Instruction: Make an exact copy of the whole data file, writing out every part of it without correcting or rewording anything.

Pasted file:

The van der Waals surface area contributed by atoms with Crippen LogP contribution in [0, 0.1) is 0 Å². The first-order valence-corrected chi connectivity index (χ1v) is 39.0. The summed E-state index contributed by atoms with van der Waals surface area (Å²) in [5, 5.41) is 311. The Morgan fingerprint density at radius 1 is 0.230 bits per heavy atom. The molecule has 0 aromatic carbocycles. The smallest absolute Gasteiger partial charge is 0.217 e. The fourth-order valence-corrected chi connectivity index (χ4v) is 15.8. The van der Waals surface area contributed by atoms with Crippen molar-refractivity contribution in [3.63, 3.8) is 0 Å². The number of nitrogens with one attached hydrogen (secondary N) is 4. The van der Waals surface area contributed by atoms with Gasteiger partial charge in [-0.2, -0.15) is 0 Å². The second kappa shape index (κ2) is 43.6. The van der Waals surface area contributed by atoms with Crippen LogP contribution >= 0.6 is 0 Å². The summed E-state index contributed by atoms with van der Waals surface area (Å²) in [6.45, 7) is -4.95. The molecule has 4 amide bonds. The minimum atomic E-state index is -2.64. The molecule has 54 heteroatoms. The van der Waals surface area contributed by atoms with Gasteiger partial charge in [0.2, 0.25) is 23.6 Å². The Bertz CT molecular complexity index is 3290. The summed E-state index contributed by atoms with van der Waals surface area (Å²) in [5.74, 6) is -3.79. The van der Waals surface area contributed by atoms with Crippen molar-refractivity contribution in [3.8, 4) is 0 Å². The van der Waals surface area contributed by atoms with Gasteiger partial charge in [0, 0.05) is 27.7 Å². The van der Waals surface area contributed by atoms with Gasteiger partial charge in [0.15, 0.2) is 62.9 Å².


The van der Waals surface area contributed by atoms with Crippen LogP contribution in [0, 0.1) is 0 Å². The first-order valence-corrected chi connectivity index (χ1v) is 39.0. The summed E-state index contributed by atoms with van der Waals surface area (Å²) in [5, 5.41) is 311. The Morgan fingerprint density at radius 1 is 0.230 bits per heavy atom. The molecule has 0 aromatic carbocycles. The smallest absolute Gasteiger partial charge is 0.217 e. The fourth-order valence-corrected chi connectivity index (χ4v) is 15.8. The van der Waals surface area contributed by atoms with Crippen molar-refractivity contribution in [3.63, 3.8) is 0 Å². The number of nitrogens with one attached hydrogen (secondary N) is 4. The van der Waals surface area contributed by atoms with Gasteiger partial charge in [-0.2, -0.15) is 0 Å². The second kappa shape index (κ2) is 43.6. The van der Waals surface area contributed by atoms with Crippen LogP contribution >= 0.6 is 0 Å². The summed E-state index contributed by atoms with van der Waals surface area (Å²) in [6.45, 7) is -4.95. The molecule has 4 amide bonds. The minimum atomic E-state index is -2.64. The molecule has 54 heteroatoms. The van der Waals surface area contributed by atoms with Gasteiger partial charge in [0.2, 0.25) is 23.6 Å². The Bertz CT molecular complexity index is 3290. The summed E-state index contributed by atoms with van der Waals surface area (Å²) in [5.74, 6) is -3.79. The van der Waals surface area contributed by atoms with Crippen molar-refractivity contribution in [3.8, 4) is 0 Å². The van der Waals surface area contributed by atoms with Gasteiger partial charge in [0, 0.05) is 27.7 Å². The van der Waals surface area contributed by atoms with Gasteiger partial charge in [0.15, 0.2) is 62.9 Å².